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IOP elevations bring on oxidative stress


Experiments have shown that oxidative stress is an early event following acute hydrostatic pressure elevation in vitro or IOP elevation in vivo. These findings suggest that oxidative damage could be an underlying mechanism for glaucomatous optic neuropathy.

Key Points

The investigative team used a model involving short-term elevation of hydrostatic pressure in RGC-5 cells (a rat retinal ganglion cell line with both similarities to and differences from human RGC lines), then analyzed the localization and level of oxidative stress. They also studied oxidative stress in a mouse model following acute IOP elevation and examined the recovery of pressure-treated cells. In a final step, they tested the ability of two antioxidant compounds to inhibit the damage caused by oxidative stress, said Quan Liu, MD, PhD, a postdoctoral fellow in the Hamilton Glaucoma Center and department of ophthalmology, University of California San Diego, La Jolla.

The finding that a single, brief, acute elevation of pressure induces significant oxidative stress in RGCs in vivo and in vitro suggests that this could be an underlying mechanism for pressure-induced neuron death in glaucoma as well as in other human pathologies, Dr. Liu said.

In the cell model experiments, Dr. Liu treated RGC-5 cell cultures with varying hydrostatic pressures (0, 30, 60, and 100 mm Hg) for 2 hours at 37° C in a customized pressure chamber containing 5% CO2 mixed with air. The cells were then harvested immediately or incubated for recovery experiments.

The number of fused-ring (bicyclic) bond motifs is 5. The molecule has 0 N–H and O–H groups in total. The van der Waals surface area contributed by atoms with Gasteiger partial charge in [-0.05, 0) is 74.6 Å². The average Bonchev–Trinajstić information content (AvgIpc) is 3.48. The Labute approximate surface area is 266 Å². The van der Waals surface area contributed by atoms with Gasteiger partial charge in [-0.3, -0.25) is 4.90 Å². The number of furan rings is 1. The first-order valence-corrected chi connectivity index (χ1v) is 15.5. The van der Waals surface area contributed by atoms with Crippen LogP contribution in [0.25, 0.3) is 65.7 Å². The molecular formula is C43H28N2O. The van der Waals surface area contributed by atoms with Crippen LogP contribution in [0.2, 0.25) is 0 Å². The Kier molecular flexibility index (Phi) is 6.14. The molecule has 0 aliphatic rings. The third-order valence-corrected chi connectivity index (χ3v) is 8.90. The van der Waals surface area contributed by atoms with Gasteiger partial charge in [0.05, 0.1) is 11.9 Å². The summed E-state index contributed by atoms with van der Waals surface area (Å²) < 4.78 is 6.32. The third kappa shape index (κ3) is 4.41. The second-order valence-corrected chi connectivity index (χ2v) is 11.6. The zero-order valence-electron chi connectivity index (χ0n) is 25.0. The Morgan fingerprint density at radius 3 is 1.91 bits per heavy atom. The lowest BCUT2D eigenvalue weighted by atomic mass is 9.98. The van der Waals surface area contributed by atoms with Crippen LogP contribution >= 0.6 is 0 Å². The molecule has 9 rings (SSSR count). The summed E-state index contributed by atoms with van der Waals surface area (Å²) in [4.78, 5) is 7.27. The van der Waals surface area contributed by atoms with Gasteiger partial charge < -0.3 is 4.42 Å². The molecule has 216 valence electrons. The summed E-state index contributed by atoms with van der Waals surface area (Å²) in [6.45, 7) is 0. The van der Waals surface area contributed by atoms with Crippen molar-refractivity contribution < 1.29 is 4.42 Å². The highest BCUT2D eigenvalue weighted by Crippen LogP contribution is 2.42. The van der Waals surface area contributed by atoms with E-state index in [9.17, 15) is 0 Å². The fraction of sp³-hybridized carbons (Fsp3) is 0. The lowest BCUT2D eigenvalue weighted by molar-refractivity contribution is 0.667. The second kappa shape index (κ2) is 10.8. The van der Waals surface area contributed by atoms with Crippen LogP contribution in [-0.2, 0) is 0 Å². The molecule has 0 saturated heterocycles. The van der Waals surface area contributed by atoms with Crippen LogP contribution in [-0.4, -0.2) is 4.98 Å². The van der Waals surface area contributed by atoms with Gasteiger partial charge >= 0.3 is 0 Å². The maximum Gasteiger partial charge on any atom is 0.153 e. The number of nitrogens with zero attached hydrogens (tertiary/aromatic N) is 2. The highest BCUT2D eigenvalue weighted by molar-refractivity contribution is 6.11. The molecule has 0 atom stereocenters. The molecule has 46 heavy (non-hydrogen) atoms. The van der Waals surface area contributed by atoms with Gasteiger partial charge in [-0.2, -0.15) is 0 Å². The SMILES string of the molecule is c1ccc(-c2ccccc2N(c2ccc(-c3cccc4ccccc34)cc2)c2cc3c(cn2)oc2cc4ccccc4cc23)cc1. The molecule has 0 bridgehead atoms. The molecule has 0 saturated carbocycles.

Oxidative stress was analyzed using immunocystostaining and Western blot. Researchers evaluated two biomarkers considered to be good indicators of oxidative stress: 4-hydroxynonenal (HNE) adducts, a lipoxidation product, and heme oxygenase-1 (HO-1), a phase II detoxification protein.

Tests of the effect of hydrostatic pressure on the culture media showed that there were no significant differences in pH, pCO2, or pO2 between the pressure-treated and control RGC-5 culture samples. However, HO-1 expression and adducts of HNE both increased significantly in the pressure-treated RGC-5 cells compared with nonpressured control cells.

Mouse model

A similar experiment was conducted using a mouse model. IOP in anesthetized mice was elevated to 30, 60, or 100 mm Hg for 1 hour using a micro-needle attached to a fluid column. The retinas were collected for analysis immediately after the elevation period. As in the cell culture experiments, the levels of HNE adducts and HO-1 increased after acute IOP elevation, indicating oxidative stress, Dr. Liu said.

Those results demonstrate that oxidative damage starts within hours of either elevated hydrostatic pressure or elevated IOP, Dr. Liu said. In both the cell and mouse models, data showed a dose-dependent increase of up to five-fold in HNE-protein adducts and up to 2.5-fold in HO-1 expression.

Cell recovery

A related series of tests was performed to investigate whether the cells could recover from the oxidative damage induced by the hydrostatic pressure. The RGC-5 cells were subjected to 60 mm Hg pressure for 2 hours, then incubated at normal pressure for 0, 1, 3, 6, and 10 hours.

The results showed that HNE adducts accumulated for 10 hours after the pressure elevation, which represents a detrimental effect, Dr. Liu said. However, the HO-1 was tightly regulated in the RGC cells, producing a protective effect.

An appropriate balance between the detrimental and protective functions is essential for the proper function and survival of the neurons during and after periods of elevated pressure, Dr. Liu explained.

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